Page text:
PUSLINCH – With changes to the Heritage Act from Bill 23 looming , Puslinch staff have a recommended action plan prioritizing properties for designation.
A report going forward at a Puslinch council meeting Wednesday has a list of 18 properties from the Puslinch heritage register staff are recommending be prioritized for official heritage designation.
These properties mainly consist of churches, school houses, cemeteries and commercial buildings and are being prioritized based on previous heritage advisory committee discussions, the report stated.
Staff have also prepared draft statements of cultural heritage value or interest based on township records.
The properties recommended to be a priority are:
- 6705 Ellis Rd.
- 6690 Wellington Rd. 34
- 4614 Wellington Rd. 32
- Puslinch Lake Hotel (McClintock Drive)
- 7156 Concession 1
- 42 Queen St.
- 46 Queen St.
- 22 Victoria St.
- 80 Brock Rd. S.
- 319 Brock Rd. S.
- 32 Brock Rd. N.
- 4217-4223 Watson Rd. S.
- 4492 Watson Rd. S.
- 843 Watson Rd. S.
- 600 Arkell Rd.
- 78 Queen St.
- 80 Queen St.
- 84 Queen St.
This move is a response to a motion passed by council stating its concerns regarding Bill 23, the More Homes Built Faster Act, which changes the Heritage Act.
The act has introduced a time limit for how long a property can remain on the register without being designated. Any properties on a heritage register as of Jan. 1 must be reviewed and a decision made whether to designate the property by Jan. 1, 2025.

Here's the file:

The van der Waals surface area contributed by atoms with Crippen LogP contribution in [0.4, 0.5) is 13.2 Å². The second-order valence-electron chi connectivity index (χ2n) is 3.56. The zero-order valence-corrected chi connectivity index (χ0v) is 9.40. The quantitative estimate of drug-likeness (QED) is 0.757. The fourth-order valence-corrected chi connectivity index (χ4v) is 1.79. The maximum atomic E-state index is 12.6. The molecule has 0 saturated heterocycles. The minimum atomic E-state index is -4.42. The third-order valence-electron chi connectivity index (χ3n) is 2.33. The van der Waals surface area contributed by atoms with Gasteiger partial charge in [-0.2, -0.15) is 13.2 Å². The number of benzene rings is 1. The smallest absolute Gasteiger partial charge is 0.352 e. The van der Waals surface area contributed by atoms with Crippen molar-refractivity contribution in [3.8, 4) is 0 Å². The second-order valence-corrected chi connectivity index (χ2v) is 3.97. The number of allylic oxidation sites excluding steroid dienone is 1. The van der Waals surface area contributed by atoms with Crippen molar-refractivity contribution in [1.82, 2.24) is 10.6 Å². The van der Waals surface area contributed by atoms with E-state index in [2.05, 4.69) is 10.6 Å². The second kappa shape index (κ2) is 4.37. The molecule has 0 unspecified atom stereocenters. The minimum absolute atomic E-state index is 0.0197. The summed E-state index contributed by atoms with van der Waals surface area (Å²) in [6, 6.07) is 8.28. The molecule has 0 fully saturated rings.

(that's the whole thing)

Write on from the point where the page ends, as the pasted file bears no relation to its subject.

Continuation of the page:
A heritage committee report stated the township’s heritage register includes 109 properties and all will be delisted if not designated by council. Delisted properties are not allowed to be re-added to the registry until Jan. 1, 2030.
Being listed on a heritage registry provides interim protection from demolition, the report said, because the owner of a listed property is required to provide the township with 60 days written notice of intention to demolish or remove a building or structure on the property.
“This allows the Township an opportunity to evaluate whether the property merits designation, to work with the owner to investigate opportunities for preserving the property’s heritage value, and to consult with the heritage committee before council makes a decision on the proposed demolition,” the heritage committee report said.
The action plan recommends forming three sub-committees to review the draft statements of cultural, contact the local historical society and county archives for additional information and collaboration and for staff to send a letter to each property owner on the prioritized list to see if they support or object to the designation.
“In addition, staff will engage with the property owners to ensure there is adequate understanding of the designation process and seek assistance from the property owner in documenting the historical value of the property,” the staff report stated.
“Collaboration with the property owners will be essential as designations are subject to appeal through the Ontario Land Tribunal.”